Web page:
Ransomware attack: Who's been hit

Ransomware 'WannaCry' attack explained
Ransomware 'WannaCry' attack explained

The world's biggest cyberattack has hit at least 150 countries and infected 300,000 machines since it started spreading last Friday.

The victims include hospitals, universities, manufacturers and government agencies in countries like Britain, China, Russia, Germany and Spain.

The list of institutions has grown as more become aware of hacks and as variants of the virus spread.

Related: Worldwide cyberattack sparks fewer aftershocks than feared

Global Companies

FedEx: The company said this weekend it was "experiencing interference with some of our Windows-based systems caused by malware" and was trying to fix the problems as quickly as possible. By Monday, the company said it had resumed "normal operations."

Nissan: The carmaker said in a statement that "some Nissan entities were recently targeted" but "there has been no major impact on our business."

Are you affected by the global cyberattack? Have you paid the ransom? You can text or WhatsApp us at +1 347-322-0415

China

Colleges: Internet security firm Qihoo360 issued a "red alert" over the weekend, saying a large number of colleges and students in China had been hit by the ransomware attack.

Gas stations: State-run media in China reported that some gas stations saw their digital payment systems shut down, forcing customers to bring cash.

Germany

Deutsche Bahn: The German railway company told CNNMoney that due to the attack "passenger information displays in some stations were inoperative" as were "some ticket machines."

Japan

Hitachi: The Japanese electronics firm said Monday that its computer systems have been experiencing problems since the weekend, including not being able to send and receive emails or open attached files. Hitachi (HTHIY) said it believed the difficulties are linked to the global cyberattack but they haven't so far harmed its business operations.

Russia

Russian Central Bank: State media agency Tass reported the bank discovered malware bulk emails to banks but detected no compromise of resources. The central bank reportedly said those monitoring the cyberattacks found "no incidents compromising data resources of banking institutions."

Russian Railways: State media said a virus attacked the IT system of Russian Railways, but it did not affect operations due to a prompt response. The company said the virus has been localized and "technical work is underway to destroy it and update the antivirus protection."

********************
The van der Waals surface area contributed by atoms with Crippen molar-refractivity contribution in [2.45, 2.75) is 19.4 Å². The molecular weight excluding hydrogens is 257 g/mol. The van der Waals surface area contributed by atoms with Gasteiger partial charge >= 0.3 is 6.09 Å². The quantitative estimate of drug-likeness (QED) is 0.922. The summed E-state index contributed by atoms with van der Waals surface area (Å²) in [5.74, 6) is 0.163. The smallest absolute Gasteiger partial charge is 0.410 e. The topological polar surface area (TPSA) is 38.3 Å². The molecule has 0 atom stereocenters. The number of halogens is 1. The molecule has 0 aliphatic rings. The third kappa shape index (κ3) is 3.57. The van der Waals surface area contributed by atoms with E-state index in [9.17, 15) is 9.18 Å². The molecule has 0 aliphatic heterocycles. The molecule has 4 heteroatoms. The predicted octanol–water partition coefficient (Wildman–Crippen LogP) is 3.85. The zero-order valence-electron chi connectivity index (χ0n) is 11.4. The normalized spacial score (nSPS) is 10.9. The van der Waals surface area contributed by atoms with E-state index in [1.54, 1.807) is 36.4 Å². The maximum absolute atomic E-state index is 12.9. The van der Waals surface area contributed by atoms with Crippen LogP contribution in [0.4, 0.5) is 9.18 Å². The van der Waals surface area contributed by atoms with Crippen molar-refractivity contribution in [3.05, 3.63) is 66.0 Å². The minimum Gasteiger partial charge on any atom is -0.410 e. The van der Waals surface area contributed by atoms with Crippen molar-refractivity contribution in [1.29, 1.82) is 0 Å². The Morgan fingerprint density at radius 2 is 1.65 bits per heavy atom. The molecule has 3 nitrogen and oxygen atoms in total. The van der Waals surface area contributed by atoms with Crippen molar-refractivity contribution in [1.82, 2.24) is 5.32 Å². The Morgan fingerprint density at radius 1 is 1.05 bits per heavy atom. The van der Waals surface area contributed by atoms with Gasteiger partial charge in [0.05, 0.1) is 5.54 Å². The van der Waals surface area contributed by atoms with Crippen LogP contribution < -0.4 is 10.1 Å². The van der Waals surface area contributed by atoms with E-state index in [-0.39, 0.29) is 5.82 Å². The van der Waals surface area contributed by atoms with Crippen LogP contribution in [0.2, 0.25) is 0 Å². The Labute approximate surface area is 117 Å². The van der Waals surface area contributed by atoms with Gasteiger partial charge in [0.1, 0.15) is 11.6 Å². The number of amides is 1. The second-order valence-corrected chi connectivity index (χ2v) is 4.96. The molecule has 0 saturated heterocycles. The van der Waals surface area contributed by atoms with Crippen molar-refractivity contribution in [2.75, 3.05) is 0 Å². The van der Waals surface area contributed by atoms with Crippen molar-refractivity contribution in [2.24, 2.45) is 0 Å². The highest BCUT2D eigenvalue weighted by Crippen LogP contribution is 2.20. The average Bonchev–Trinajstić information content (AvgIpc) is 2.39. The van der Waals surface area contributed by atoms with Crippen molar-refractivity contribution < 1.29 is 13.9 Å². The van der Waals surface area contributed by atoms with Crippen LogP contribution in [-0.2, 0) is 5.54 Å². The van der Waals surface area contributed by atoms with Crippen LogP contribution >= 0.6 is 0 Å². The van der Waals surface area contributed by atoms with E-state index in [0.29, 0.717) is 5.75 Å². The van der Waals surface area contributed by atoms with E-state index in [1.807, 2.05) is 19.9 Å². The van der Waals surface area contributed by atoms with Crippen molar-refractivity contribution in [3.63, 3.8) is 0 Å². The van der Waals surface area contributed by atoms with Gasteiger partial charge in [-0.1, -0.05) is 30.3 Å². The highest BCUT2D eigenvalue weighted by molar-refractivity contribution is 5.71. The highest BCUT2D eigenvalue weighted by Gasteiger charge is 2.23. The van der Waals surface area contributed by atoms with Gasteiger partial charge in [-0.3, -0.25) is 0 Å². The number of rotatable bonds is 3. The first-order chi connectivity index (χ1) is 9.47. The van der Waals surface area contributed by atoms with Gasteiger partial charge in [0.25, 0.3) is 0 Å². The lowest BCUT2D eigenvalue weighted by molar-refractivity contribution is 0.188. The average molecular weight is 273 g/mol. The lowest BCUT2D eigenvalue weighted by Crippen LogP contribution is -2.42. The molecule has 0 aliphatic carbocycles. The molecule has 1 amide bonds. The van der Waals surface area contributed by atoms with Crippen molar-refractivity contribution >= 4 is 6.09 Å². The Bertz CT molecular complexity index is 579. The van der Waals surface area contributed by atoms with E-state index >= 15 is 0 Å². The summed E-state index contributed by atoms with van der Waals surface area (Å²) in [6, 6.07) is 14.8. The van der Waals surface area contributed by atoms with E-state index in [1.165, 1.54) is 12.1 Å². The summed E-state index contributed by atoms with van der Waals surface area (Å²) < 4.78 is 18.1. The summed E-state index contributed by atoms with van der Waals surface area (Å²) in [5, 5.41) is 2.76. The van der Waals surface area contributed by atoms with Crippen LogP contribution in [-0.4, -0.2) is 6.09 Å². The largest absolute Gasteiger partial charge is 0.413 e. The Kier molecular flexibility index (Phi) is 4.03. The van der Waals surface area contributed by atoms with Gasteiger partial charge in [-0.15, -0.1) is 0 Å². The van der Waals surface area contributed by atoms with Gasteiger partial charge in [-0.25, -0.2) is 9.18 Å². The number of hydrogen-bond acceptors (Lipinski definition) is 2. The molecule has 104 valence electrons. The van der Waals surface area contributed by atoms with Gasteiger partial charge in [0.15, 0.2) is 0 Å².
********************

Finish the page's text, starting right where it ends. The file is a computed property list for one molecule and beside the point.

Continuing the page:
Interior Ministry: The Russian Interior Ministry acknowledged a ransomware attack on its computers, adding that less than 1% of computers were affected. The statement said antivirus systems are working to destroy it.

Megafon: A spokesperson for Russian telecommunications company Megafon told CNN that the cyberattack affected call centers but not the company's networks. He said the situation was under control.

Spain

Telefónica: Spanish authorities confirmed the Spanish telecom company Telefónica (TEF) was one of the targets, though the attack affected only some computers and did not compromise the security of clients' information.

United Kingdom

National Health Service: At least sixteen NHS organizations have been hit, according to NHS Digital. "At this stage, we do not have any evidence that patient data has been accessed. We will continue to work with affected (organizations) to confirm this," the agency said. The NHS has said hospitals have had to cancel some outpatient appointments because of the attack.

The UK government called a meeting of its crisis response committee, known as Cobra, to discuss how to handle the situation. The British Home Secretary said most of the NHS systems were back to normal by midday Saturday.

India

State police: Police in the southern Indian state of Andhra Pradesh said 25% of its systems were hit by the attack late Saturday. The state's Deputy Superintendent of Police, Palle Joshua, told CNNMoney that the impact would have been greater, but many districts took their systems offline as soon as the first attacks hit. "Our cybercrime teams are currently working to retrieve lost data," Joshua said.

United States

Department of Homeland Security: A Homeland Security official said Monday that a "small number" of infrastructure systems were hit by the attack, but that none of the disruption was "significant." The official would not identify which systems but said no federal government entities were hit.

The FBI declined to comment on any investigation into the attack.

--CNN's David Shortell contributed to this story.

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